Plans to reform state tort systems by capping damage awards, limiting punitive damages, and curbing certain theories of liability also look vulnerable before a conservative Court. While tort suits undoubtedly have an effect on the economy, there is scarcely any human activity that doesn’t. But the Court has made clear that the Commerce Clause is not a blank check.

For example, in Lopez, the government argued that guns and violence in schools have an effect on learning, which has an effect on students, which has an effect on the economy, since violent schools are unlikely to produce an educated workforce. Violence against women, it was argued, resulted in lost wages, lost productivity, foregone career opportunities, etc. While the Court conceded that these things may be true, the Court said that finding these conditions to be issues of interstate commerce would mean the Commerce Clause would have no limits-- and it was designed to have limits.

Moreover, there is the threshold question whether a tort suit is really a commercial activity at all. Many would argue that tort actions are designed to compensate a victim for a loss and punish the perpetrator --either of which is really "commercial" activity.

Requiring state judges to limit jury awards in line with federal limits imposed by tort reform legislation might also violate the Court’s "anticommandeering" principle. The Court has made much of the fact that federal mandates to state legislatures and executive officials reduce transparency and accountability—state officials have to take flak for unpopular mandates that originate with the federal government, while Congress can take credit for doing good deeds while insulating itself from criticism by those who feel the effects of implementation.

The argument would seem to work here: defendants in civil law suits would find jury verdicts reduced by state judges (many of which are elected) who were merely doing Congress’s bidding. Though the Court has not addressed the question whether state judicial officials are different from other state officials, it seems inconsistent to carve out an exception for state judges.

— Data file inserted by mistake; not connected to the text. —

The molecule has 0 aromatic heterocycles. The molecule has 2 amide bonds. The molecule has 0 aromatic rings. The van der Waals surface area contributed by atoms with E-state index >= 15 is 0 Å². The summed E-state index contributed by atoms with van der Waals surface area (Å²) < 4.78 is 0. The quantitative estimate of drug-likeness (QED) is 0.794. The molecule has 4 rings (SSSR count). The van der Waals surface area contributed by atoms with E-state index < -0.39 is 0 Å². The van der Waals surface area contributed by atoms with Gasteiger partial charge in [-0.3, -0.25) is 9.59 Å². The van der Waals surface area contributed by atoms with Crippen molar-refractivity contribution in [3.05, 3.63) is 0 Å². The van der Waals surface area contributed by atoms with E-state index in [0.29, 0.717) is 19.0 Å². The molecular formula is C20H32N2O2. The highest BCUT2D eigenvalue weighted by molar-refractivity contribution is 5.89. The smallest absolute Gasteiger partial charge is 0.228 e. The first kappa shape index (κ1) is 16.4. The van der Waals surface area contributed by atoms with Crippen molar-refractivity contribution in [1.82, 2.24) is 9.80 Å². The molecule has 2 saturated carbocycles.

The limits on the federal government that the Court has started to enforce again should be regarded as no less a protection of individual liberty than, say, the First Amendment. The more limits on Congressional power, the less un-freedom Congress can impose on individuals. Despite the Court’s vigorous enforcement of free speech at the expense of federal and state laws, few call for leaving First Amendment limits to "the political process."

Second, despite the GOP’s fervent embrace of federalism, recent Republican proposals demonstrate that some members’ support for it, once in power, is not very deep. Democrats should not hesitate in the months ahead to make Republicans who claim to be federalists live up to the principles they have been so loudly proclaiming.

Glenn H. Reynolds is professor of law at The University of Tennessee, Knoxville and publishes the InstaPundit.Comwebsite.

Brannon P. Denning is an assistant professor of law at Southern Illinois University in Carbondale.